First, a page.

Sara Taylor Fagen (born September 15, 1974, in Dubuque, Iowa) is an issue strategist that specializes in integrating data and technology. Sara spends her time working with DDC Advocacy, a campaign, PR, & technology firm; Deep Root Analytics, a media analytics firm; Resonate Insights, a big-data online media firm, and CentraForce, a cross-media research company. Sara is a technology and data entrepreneur who is a former Bush White House political aide.




In 2008, Fagen founded a new media firm, BlueFront Strategies, a strategic consulting and public affairs company, focused on providing the business community with cutting edge issue advocacy and solutions.

In mid-2009, Fagen co-founded, with public affairs veteran John Brady, the company Resonate Networks, an advertising firm that uses data on political leanings and attitudes to help companies and interest groups sell online ads.

Fagen became a Partner at DDC Advocacy in 2011 after the company acquired Bluefront Strategies. In 2013, Fagen, along with the partners of TargetPoint Consulting, formed Deep Root Analytics, a media analytics company that helps clients use big data to make smarter ad buying decisions. Fagen also sits on the board of CentraForce, a cross-media research company revolutionizing how audiences are defined, reached, and brought to the point of action. Sara’s commentary can be seen on CNBC, where she is regular contributor.

Her Businesses

DDC Advocacy

Founded in 1996 by B.R. McConnon, III, Democracy Data & Communications, LLC (DDC) has grown from a pioneering political software and technology-consulting firm—to what is known today as DDC Advocacy, a full-service public affairs firm that combines comprehensive capabilities to deliver high-impact, integrated advocacy strategy on critical issues. Over the years, numerous awards have recognized our company’s rapid growth and expansion—including repeated ranking in the Deloitte Fast 50 for fastest-growing privately held companies, and Inc. 500, among others. Our company’s development is also evidenced by several partnerships—including merging with OnPoint Advocacy in 2008, and acquiring BlueFront Strategies (a political consulting firm founded by Sara Fagen) in 2011. Today, Chairman, CEO, and Founding Partner B.R. McConnon, III, is joined by six partners who offer clients expertise ranging from architecting advocacy programs to political campaign management. Additionally, DDCA employs 140 professionals in its Washington, D.C.-area headquarters, and maintains hundreds of field operatives in all 50 states.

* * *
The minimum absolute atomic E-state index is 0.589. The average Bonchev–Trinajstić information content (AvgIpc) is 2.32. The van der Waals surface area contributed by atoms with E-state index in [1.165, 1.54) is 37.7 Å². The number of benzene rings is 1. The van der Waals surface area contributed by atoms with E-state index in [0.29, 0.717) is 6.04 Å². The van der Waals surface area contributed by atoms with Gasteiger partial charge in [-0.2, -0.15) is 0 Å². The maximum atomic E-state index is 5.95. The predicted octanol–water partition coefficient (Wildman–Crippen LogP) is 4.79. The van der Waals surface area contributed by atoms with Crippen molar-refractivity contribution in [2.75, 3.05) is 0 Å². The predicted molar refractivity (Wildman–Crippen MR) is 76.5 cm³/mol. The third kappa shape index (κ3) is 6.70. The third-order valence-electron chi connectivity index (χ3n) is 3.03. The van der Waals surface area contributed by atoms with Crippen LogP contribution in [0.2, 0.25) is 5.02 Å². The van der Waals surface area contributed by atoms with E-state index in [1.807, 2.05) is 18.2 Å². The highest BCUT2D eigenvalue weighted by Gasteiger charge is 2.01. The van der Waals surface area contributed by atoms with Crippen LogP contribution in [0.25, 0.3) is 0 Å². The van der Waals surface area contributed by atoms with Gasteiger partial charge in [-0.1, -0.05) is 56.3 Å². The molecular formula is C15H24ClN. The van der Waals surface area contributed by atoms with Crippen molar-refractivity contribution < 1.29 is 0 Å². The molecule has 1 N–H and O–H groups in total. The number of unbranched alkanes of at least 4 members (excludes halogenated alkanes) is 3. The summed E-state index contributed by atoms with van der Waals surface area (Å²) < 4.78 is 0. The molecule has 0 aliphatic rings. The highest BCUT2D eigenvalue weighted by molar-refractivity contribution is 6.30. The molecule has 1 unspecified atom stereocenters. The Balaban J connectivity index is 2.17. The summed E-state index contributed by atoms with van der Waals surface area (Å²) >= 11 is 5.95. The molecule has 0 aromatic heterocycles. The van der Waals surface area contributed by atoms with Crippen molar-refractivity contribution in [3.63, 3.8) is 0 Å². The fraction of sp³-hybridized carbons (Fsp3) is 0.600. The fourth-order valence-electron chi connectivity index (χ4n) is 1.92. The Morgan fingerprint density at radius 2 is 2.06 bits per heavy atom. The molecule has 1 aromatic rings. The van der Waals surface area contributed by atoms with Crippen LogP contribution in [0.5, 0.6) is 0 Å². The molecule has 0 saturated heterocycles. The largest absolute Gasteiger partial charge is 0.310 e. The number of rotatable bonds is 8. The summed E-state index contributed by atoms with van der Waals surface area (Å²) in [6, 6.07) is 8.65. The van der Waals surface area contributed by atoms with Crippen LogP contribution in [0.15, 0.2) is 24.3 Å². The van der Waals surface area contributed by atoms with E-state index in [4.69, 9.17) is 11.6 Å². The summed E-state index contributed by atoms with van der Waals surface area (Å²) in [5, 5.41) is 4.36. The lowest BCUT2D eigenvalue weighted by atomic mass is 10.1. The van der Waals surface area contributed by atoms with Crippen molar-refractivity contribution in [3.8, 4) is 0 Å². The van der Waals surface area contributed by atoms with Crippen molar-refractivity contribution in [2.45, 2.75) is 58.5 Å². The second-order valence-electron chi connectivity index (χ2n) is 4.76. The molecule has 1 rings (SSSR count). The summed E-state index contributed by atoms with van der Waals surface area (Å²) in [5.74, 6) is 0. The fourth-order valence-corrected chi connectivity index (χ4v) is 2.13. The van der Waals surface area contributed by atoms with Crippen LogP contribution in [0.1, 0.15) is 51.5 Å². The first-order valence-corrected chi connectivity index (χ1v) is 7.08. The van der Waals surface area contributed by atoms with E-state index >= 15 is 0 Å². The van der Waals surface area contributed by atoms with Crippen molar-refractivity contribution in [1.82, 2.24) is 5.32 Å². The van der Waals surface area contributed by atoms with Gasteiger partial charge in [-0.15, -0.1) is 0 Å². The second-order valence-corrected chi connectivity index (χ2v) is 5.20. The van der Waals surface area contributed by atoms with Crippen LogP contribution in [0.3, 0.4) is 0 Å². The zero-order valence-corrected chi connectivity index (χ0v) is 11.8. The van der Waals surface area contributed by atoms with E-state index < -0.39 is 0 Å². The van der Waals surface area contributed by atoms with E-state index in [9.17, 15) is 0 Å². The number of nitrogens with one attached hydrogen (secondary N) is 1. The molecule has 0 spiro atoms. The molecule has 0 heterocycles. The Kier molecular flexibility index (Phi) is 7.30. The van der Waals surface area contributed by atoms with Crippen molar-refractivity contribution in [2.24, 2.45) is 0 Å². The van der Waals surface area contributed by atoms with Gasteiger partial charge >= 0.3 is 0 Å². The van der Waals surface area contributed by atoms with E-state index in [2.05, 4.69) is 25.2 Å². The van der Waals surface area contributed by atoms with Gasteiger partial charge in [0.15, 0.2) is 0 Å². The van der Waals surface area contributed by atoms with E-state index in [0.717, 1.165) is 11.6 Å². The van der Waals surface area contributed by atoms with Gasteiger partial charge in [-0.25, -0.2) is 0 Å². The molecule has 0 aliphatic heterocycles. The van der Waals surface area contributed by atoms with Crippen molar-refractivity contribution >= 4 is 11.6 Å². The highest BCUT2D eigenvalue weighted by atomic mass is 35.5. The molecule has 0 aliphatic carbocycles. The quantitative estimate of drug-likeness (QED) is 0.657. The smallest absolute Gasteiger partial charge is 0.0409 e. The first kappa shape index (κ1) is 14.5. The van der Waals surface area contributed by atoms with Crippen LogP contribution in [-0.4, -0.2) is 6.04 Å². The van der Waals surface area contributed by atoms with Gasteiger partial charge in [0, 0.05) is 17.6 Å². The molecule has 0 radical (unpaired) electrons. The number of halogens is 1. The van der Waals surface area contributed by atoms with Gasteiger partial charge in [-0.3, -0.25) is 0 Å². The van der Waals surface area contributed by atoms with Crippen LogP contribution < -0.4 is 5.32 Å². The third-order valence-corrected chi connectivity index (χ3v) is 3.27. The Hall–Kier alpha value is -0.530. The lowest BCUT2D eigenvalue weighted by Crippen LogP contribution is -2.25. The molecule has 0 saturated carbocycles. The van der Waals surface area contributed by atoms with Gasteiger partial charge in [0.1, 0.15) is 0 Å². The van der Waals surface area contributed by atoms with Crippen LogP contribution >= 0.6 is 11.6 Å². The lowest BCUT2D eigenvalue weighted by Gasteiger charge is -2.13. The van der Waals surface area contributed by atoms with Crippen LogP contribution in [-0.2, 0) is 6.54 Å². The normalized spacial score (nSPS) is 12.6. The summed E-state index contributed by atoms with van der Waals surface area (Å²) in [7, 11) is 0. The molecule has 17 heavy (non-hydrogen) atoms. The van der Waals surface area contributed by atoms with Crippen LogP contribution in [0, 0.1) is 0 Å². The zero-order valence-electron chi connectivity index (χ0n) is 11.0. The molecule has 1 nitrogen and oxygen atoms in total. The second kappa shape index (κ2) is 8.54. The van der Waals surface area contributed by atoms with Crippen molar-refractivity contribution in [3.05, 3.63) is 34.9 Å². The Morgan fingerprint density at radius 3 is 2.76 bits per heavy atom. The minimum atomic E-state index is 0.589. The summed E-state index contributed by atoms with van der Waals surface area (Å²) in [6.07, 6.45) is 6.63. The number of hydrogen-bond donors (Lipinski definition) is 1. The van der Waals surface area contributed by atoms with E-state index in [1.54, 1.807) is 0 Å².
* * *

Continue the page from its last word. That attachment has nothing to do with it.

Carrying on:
Deep Root Analytics

In 2013, Fagen and the partners of Target Point Consulting founded Deep Root Analytics, a media analytics company that helps client use big data to make smarter ad buying decisions. They aim to take microtargeting to the next level by providing the next generation of web-enabled media targeting.

Resonate Insights

Resonate Insights was founded in 2008 and has pioneered a new model for using “big data” to develop a sophisticated understanding of consumer motivations, values, attitudes and beliefs. Resonate’s approach goes beyond traditional targeting on broad demographics, past behaviors or general interests. Political campaigns, advocacy groups and major consumer brands now use Resonate’s motivations based targeting to deliver successful online ad campaigns based on otherwise unidentifiable values such as patriotism, environmentalism, taste for luxury, interest in innovation and thousands of other human dimensions. Headquartered in Reston, VA. with offices in Chicago, Los Angeles, New York, and Washington, D.C., Resonate is privately held, having raised nearly $30M in funding from firms including Greycroft Partners, iNovia Capital and Revolution Growth.